Ravenna sentence example

ravenna
  • Garibaldi and a few followers, including his devoted wife Anita, after vainly attempting to reach Venice, where the tricolor still floated, took refuge in the pine forests of Ravenna; the Austrians were seeking him in all directions, and most of his legionaries were captured and shot.
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  • Venice, Istria, the Dalmatian coast and South Italy were assigned to the East, while Rome, Ravenna and the Pentapolis were included in the Western realm.
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  • PIETRO DAMIANI (c. 1007-1072), one of the most celebrated ecclesiastics of the IIth century, was born at Ravenna, and after a youth spent in hardship and privation, gained some renown as a teacher.
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  • north of Ravenna, so that if these two arms be included, the delta of the Po extends about 36 m.
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  • The best known and the most extensive of these lagoons is that in which Venice is situated, which extends from Torcello in the north to Chioggia and Brondolo in the south, a distance of above 40 m.; but they were formerly much more extensive, and afforded a continuous means of internal navigation, by what were called "the Seven Seas" (Septem Maria), from Ravenna to Altinum, a few miles north of Torcello.
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  • That city, like Ravenna, originally stood in the midst of a lagoon; and the coast east of it to near Monfalcone, where it meets the mountains, is occupied by similar expanses of water, which are, however, becoming gradually converted into dry land.
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  • The other small streams east of this—of which the most considerable are the Solaro, the Santerno, flowing by Imola, the Lamone by Faenza, the Montone by Forlì, all in Roman times tributaries of the Po—have their outlet in like manner into the Po di Primaro, or by artificial mouths into the Adriatic between Ravenna and Rimini.
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  • Ravenna Bertinoro, Cervia, Cesena, Comacchio, Foril, Rirnini, Sarsina.
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  • We know from the Roman historians that a large force of Gauls came as far south as Rome in the year 390 B.C., and that some part of this horde settled in what was henceforward known as the Ager Gallicus, the easterdmost strip of coast in what was later known as Umbria, including the towns of Caesna, Ravenna and -Ariminum.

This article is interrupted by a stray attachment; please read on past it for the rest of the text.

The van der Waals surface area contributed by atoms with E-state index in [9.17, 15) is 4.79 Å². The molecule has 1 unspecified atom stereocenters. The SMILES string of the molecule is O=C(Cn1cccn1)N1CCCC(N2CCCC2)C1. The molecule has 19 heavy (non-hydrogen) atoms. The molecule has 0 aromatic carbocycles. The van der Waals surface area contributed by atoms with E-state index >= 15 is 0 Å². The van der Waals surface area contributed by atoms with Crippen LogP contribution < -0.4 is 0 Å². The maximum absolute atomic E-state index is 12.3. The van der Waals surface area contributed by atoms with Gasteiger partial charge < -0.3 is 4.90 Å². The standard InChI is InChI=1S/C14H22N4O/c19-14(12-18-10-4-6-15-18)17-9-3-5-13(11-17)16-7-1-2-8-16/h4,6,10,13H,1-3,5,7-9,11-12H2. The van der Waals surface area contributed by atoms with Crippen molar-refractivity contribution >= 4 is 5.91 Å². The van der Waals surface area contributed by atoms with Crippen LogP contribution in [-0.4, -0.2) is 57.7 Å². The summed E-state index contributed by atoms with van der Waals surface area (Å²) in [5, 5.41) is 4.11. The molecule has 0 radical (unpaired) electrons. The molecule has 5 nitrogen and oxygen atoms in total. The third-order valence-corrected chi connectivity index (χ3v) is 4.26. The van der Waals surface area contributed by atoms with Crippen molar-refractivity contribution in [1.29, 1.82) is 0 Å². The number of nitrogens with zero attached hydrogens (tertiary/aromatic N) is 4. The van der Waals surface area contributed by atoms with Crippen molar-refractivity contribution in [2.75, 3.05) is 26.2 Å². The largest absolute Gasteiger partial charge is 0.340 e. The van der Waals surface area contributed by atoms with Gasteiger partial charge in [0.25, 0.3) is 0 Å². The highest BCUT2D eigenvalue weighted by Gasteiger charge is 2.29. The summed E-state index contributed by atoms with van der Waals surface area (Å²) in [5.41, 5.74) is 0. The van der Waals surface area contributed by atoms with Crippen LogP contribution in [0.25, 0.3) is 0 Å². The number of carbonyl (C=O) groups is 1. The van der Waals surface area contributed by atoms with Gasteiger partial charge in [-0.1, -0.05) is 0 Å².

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  • He defeated Odoacer, drove him to Ravenna, besieged him there, and in 493 completed the conquest of the country by murdering the Herulian chief with his own hand.
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  • He settled at Ravenna, which had been the capital of Italy since the days of Honorius, and which still testifies by its monuments to the Gothic chieftains Romanizing policy.
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  • At its close the provinces of Italy were placed beneath Greek dukes, controlled by a governor-general, entitled exarch, who ruled in the Byzantine emperors name at Ravenna.
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  • Ravenna, entrenched within her lagoons, remained a Greek city.
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  • Three separate capitals must be discriminated Pavia, the seat of the new Lombard kingdom; Ravenna, the garrison city of the Byzantine emperor; and Rome, the rallying point of the old nation, where the successor of St Peter was already beginning to assume that national protectorate which proved so influential in the future.
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  • At Ravenna we find the Polenta family, at Rimini the Malatestas, at Parma the Rossi, at Piacenza the Scotti, at Faenza the Manfredi.
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  • In 1512 the battle of Ravenna between the French troops and the allies of JuliusSpaniards, Venetians and Swisswas fought.
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  • As a consequence of the battle of Ravenna, the Medici returned in 1512 to Florence.
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  • After a temporary peace, he fled to the monastery of Classe near Ravenna.
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  • The older portion, the capella in palatio, an octagonal building surmounted by a dome, was designed on the model of San Vitale at Ravenna by Udo of Metz, was begun under Charlemagne's auspices in 796 and consecrated by Pope Leo III.
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  • It is surrounded on the first story by a sixteensided gallery (the Hochmiinster) adorned by antique marble and granite columns, of various sizes, brought by Charlemagne's orders from Rome, Ravenna and Trier.
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  • Some early ambones are found in Ravenna, and in the south of Italy are many fine examples; the epistle ambo in the cathedral at Ravello (1130), which is perhaps the earliest, shows a Scandinavian influence in the design of its mosaic inlay, an influence which is found in Sicilian work and may be a Norman importation.
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  • The building contained one hundred marble pillars, and was also adorned with sculptures and mosaics sent from Ravenna by Pope Adrian I.